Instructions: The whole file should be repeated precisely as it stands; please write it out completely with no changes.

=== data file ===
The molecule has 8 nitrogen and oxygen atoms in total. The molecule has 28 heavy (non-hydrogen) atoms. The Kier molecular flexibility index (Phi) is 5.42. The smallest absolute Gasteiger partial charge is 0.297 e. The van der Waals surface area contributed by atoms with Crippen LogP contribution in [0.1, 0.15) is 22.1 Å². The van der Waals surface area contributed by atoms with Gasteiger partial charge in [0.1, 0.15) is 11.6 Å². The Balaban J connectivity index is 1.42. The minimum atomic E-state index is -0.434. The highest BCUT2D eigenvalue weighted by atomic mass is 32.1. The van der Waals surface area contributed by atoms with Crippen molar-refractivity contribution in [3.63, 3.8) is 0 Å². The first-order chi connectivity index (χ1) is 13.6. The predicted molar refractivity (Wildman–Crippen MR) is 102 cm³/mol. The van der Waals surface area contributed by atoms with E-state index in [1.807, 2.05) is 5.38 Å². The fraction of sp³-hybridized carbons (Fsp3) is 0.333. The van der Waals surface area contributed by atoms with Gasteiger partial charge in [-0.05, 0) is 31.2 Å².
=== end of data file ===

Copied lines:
The molecule has 8 nitrogen and oxygen atoms in total. The molecule has 28 heavy (non-hydrogen) atoms. The Kier molecular flexibility index (Phi) is 5.42. The smallest absolute Gasteiger partial charge is 0.297 e. The van der Waals surface area contributed by atoms with Crippen LogP contribution in [0.1, 0.15) is 22.1 Å². The van der Waals surface area contributed by atoms with Gasteiger partial charge in [0.1, 0.15) is 11.6 Å². The Balaban J connectivity index is 1.42. The minimum atomic E-state index is -0.434. The highest BCUT2D eigenvalue weighted by atomic mass is 32.1. The van der Waals surface area contributed by atoms with Crippen molar-refractivity contribution in [3.63, 3.8) is 0 Å². The first-order chi connectivity index (χ1) is 13.6. The predicted molar refractivity (Wildman–Crippen MR) is 102 cm³/mol. The van der Waals surface area contributed by atoms with E-state index in [1.807, 2.05) is 5.38 Å². The fraction of sp³-hybridized carbons (Fsp3) is 0.333. The van der Waals surface area contributed by atoms with Gasteiger partial charge in [-0.05, 0) is 31.2 Å².